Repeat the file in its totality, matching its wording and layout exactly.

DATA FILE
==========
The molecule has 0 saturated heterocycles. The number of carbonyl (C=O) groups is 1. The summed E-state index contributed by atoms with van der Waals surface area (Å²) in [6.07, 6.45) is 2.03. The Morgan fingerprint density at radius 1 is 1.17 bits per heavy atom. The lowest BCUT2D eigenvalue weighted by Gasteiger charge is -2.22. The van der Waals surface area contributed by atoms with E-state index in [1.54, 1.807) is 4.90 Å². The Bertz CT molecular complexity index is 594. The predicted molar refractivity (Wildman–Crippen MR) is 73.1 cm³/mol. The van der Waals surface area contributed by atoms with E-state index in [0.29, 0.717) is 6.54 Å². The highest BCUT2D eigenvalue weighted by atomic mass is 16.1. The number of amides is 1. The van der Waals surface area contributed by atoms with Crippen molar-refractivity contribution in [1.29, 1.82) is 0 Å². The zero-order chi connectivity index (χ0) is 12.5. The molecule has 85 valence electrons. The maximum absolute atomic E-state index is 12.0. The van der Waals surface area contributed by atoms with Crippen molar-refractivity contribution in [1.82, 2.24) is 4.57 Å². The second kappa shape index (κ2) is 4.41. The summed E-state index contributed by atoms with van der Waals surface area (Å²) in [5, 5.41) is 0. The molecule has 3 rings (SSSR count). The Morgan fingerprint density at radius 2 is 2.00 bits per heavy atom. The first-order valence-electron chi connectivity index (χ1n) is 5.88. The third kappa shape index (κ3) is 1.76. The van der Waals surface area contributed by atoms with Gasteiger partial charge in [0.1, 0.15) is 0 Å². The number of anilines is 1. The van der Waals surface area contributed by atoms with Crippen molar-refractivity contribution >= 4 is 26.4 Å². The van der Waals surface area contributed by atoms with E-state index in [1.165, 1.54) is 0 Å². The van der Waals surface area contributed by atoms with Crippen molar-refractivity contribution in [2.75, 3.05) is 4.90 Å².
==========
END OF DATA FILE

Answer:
The molecule has 0 saturated heterocycles. The number of carbonyl (C=O) groups is 1. The summed E-state index contributed by atoms with van der Waals surface area (Å²) in [6.07, 6.45) is 2.03. The Morgan fingerprint density at radius 1 is 1.17 bits per heavy atom. The lowest BCUT2D eigenvalue weighted by Gasteiger charge is -2.22. The van der Waals surface area contributed by atoms with E-state index in [1.54, 1.807) is 4.90 Å². The Bertz CT molecular complexity index is 594. The predicted molar refractivity (Wildman–Crippen MR) is 73.1 cm³/mol. The van der Waals surface area contributed by atoms with E-state index in [0.29, 0.717) is 6.54 Å². The highest BCUT2D eigenvalue weighted by atomic mass is 16.1. The number of amides is 1. The van der Waals surface area contributed by atoms with Crippen molar-refractivity contribution in [1.29, 1.82) is 0 Å². The zero-order chi connectivity index (χ0) is 12.5. The molecule has 85 valence electrons. The maximum absolute atomic E-state index is 12.0. The van der Waals surface area contributed by atoms with Crippen molar-refractivity contribution in [1.82, 2.24) is 4.57 Å². The second kappa shape index (κ2) is 4.41. The summed E-state index contributed by atoms with van der Waals surface area (Å²) in [5, 5.41) is 0. The molecule has 3 rings (SSSR count). The Morgan fingerprint density at radius 2 is 2.00 bits per heavy atom. The first-order valence-electron chi connectivity index (χ1n) is 5.88. The third kappa shape index (κ3) is 1.76. The van der Waals surface area contributed by atoms with Gasteiger partial charge in [0.1, 0.15) is 0 Å². The number of anilines is 1. The van der Waals surface area contributed by atoms with Crippen molar-refractivity contribution >= 4 is 26.4 Å². The van der Waals surface area contributed by atoms with E-state index in [1.165, 1.54) is 0 Å². The van der Waals surface area contributed by atoms with Crippen molar-refractivity contribution in [2.75, 3.05) is 4.90 Å².